A beached Kogia sima whale, also known as a dwarf sperm whale, died near the Flagler Beach pier Monday morning after it had appeared in likely distress the previous day a few blocks north and had at times been helped away from the beach by swimmers and surfers.
Georgia Aquarium Conservation Field Station staff responded to the scene early Monday, around 6 a.m., after receiving calls about the whale being stranded. Once on site, field station staffers “determined the animal was in poor condition and unfortunately it did not survive,” Jessica Fontana, a spokesperson for the aquarium, said in a written statement.
“Our GACFS team is currently conducting a necropsy that will help determine the cause of death,” Fontana said. “Necropsy results can take weeks to receive. Animals strand themselves for various and sometimes unknown reasons and hopefully the necropsy will provide a little insight as to why this particular animal stranded.”
Sherry Blevins, a Flagler Beach resident who was at the scene when the whale was carried out of the water–and provided the images illustrating this story–said the whale had been looking mostly inert and had been merely circling in the water this morning. Some surfers tried to help, keeping the whale upright until aquarium staff arrived. But it was apparent that the whale was dying.
Field station staff took the whale away to conduct the necropsy at their lab.
Dwarf sperm whales can grow to lengths of 9 feet and weigh up to 600 pounds. “Dwarf sperm whales are rarely active or aerial at the surface, and it is very uncommon for them to approach boats,” NOAA’s briefing on the animal notes. “Usually they are seen slowly swimming (3 knots) or “logging” (floating motionless) at the surface, showing only a small portion of their body. Before diving, they will slowly roll or sink and disappear from view without displaying their flukes. This species is very difficult to visually spot at sea given their timid behavior, lack of a visible blow, and low profile/appearance in the water. They are usually only detected in ideal (i.e., calm) sea state and weather conditions.”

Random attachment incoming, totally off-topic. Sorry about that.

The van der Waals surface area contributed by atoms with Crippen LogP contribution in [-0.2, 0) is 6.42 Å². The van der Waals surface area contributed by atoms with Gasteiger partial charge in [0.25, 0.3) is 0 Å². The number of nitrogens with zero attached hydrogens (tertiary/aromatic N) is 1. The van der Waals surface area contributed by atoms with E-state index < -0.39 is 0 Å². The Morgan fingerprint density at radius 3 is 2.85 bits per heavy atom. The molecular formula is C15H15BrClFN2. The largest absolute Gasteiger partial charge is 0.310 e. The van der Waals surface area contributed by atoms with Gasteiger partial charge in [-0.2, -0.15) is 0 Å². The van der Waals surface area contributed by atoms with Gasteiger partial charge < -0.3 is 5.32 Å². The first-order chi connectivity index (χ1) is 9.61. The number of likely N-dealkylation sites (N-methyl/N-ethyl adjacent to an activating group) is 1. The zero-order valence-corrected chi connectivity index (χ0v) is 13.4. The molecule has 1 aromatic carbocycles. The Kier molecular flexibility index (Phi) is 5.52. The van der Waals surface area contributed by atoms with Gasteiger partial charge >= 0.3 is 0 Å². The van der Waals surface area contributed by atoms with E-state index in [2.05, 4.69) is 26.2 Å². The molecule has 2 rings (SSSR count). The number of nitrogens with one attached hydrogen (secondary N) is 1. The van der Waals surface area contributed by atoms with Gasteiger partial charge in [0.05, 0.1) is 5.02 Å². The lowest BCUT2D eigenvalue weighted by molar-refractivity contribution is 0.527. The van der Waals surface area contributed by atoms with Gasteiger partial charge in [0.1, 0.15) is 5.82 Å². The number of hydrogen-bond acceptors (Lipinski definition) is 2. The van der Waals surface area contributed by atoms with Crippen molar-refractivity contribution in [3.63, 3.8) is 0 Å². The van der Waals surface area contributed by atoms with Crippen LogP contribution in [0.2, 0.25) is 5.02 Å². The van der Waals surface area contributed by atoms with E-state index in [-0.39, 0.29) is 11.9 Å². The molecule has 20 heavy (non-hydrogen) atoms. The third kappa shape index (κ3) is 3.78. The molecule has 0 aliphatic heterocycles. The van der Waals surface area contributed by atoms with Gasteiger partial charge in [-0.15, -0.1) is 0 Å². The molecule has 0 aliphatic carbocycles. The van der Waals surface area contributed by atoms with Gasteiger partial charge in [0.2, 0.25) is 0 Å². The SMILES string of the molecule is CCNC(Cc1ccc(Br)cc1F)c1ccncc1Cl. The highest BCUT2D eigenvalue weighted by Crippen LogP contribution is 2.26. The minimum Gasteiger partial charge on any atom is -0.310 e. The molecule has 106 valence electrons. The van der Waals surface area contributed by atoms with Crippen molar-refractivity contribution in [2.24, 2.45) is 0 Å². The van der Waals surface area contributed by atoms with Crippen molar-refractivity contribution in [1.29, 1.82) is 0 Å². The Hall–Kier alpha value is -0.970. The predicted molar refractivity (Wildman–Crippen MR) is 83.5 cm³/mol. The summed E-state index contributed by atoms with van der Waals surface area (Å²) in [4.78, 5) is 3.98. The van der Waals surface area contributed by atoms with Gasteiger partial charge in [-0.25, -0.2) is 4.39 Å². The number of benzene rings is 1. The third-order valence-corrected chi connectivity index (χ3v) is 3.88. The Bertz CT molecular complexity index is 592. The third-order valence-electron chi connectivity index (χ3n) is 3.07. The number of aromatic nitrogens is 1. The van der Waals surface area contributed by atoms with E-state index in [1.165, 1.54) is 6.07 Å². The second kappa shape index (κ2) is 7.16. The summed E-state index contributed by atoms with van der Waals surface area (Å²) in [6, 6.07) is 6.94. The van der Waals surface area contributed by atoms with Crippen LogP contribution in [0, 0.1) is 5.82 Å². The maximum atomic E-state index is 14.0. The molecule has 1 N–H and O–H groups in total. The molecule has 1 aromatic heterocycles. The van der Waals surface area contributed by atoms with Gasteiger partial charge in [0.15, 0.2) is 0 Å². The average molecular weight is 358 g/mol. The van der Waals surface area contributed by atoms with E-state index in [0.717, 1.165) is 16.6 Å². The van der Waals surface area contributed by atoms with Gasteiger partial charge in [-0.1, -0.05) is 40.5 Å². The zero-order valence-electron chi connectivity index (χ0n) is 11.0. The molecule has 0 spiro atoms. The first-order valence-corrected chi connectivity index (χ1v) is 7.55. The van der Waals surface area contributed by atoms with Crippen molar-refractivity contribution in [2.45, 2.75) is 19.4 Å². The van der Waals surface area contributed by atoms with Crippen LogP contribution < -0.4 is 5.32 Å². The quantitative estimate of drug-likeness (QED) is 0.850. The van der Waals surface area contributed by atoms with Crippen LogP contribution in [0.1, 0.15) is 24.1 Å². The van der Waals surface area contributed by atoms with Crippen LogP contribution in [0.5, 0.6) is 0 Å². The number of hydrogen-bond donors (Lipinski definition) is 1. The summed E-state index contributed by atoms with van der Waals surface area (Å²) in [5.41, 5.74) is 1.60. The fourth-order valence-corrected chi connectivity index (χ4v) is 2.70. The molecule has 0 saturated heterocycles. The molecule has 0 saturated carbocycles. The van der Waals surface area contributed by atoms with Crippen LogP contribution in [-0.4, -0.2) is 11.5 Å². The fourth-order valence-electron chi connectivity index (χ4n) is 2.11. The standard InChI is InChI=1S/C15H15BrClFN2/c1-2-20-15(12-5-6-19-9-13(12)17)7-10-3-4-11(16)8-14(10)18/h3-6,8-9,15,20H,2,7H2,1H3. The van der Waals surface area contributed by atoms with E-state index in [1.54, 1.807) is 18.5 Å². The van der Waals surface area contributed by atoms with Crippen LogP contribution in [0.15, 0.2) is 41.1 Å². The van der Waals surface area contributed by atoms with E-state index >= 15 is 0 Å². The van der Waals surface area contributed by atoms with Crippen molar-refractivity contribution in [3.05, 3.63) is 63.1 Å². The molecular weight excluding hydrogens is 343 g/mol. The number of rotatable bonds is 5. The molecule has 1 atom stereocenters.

NOAA estimates there are only about 300 to 400 such animals in the western North Atlantic, and 600 to 750 in the northern Gulf of Mexico. The stock is much larger, between 11,000 and 19,000, in a zone extending 200 miles from the Hawaiian island shores. The species is protected under the Marine Mammal Protection Act and is considered threatened, but not endangered.
Georgia Aquarium Conservation Field Station is an active member of the Marine Mammal Stranding Network coordinated by NOAA Fisheries and is currently authorized to respond to marine mammal stranding’s in Flagler. As a member of the South East Region, GACFS also plays a supporting role in stranding and rescue events with neighboring network participants. The GACFS also conducts field studies that help experts better understand the health of oceans worldwide and the animals that live in them.
Should beach-goers come across a stranded animal, they should call the Florida Marine Mammal Stranding Hotline at 888/404.3922, a Florida Fish and Wildlife Conservation number. In this case, FWC officials said, the incident was handled by the field station since those biologists arrived at the scene early and were able to handle the case.